September 2004: An investigative journalist, Kremlin critic, and human rights activist, Anna Stepanovna Politkovskaya fell violently ill after drinking tea on a flight from Moscow to southern Russia during the Beslan school-hostage crisis. Anna believed she was poisoned by the FSB, and media reported that her attackers used an unknown toxin prepared at a former Soviet secret-police poison facility. Politkovskaya survived, but was shot dead two years later in the elevator of her Moscow apartment building. Although, five men were sentenced for her killing but no one was convicted for ordering it.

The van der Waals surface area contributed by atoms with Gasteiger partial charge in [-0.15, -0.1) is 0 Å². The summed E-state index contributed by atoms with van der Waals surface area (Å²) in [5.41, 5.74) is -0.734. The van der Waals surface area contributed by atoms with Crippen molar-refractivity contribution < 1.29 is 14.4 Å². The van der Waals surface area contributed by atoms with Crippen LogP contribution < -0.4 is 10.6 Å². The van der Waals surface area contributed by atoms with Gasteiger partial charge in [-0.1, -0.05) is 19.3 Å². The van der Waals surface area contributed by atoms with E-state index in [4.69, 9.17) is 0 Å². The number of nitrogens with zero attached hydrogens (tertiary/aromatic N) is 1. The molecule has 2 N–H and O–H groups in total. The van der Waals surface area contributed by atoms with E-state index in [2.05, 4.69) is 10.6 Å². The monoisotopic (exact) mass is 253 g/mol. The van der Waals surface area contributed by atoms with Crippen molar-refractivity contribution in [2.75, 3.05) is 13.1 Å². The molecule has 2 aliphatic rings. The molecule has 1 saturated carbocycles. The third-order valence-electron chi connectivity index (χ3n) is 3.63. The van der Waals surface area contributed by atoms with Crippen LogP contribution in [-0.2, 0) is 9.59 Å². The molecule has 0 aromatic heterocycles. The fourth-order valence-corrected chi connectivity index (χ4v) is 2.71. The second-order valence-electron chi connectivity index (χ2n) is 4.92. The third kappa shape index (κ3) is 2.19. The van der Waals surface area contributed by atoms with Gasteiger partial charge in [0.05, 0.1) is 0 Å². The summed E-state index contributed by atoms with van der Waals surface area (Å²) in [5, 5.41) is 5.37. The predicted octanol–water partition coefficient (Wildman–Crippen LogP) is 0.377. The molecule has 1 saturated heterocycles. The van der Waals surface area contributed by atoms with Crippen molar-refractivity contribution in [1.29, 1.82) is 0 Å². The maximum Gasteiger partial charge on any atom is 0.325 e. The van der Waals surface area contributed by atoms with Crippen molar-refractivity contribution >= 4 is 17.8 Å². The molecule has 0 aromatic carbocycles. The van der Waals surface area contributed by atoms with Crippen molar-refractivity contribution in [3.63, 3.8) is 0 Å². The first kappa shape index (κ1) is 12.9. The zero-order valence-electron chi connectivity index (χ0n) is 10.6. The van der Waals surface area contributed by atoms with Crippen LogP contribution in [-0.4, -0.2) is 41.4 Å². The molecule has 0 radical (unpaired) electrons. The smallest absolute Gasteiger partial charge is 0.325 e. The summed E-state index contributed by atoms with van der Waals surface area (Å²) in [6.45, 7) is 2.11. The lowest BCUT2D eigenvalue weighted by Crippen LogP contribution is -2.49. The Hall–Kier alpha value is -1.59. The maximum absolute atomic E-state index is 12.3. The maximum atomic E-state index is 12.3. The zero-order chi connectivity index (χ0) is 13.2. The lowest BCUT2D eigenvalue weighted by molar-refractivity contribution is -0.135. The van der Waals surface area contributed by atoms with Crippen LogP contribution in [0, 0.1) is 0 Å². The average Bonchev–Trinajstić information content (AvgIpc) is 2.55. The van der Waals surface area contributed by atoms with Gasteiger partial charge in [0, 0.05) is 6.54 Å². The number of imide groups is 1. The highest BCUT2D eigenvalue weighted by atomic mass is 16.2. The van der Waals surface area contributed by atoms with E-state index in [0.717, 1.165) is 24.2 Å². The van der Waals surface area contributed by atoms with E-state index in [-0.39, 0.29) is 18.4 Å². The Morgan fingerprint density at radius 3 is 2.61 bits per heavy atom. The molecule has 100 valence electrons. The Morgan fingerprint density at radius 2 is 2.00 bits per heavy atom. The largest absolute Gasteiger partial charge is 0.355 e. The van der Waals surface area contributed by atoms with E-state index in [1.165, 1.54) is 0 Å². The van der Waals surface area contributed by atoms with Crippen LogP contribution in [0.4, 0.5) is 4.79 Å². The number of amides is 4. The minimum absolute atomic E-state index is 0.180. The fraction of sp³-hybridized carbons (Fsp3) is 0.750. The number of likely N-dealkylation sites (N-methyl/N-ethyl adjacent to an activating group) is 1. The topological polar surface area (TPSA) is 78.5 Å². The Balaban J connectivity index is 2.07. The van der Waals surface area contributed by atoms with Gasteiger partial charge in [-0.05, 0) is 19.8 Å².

It may take forever to solve these mysteries, but what appears through the glass is that whoever (critics and enemies) fuels against the Kremlin regime, the Russian security forces shut them down secretly and effectively. Many have lost their lives and most of them have been possible victims of Moscow’s secret poisons laboratory, proven or not, these puzzling deaths hang like a cloud over Putin's/Russian Government’s head.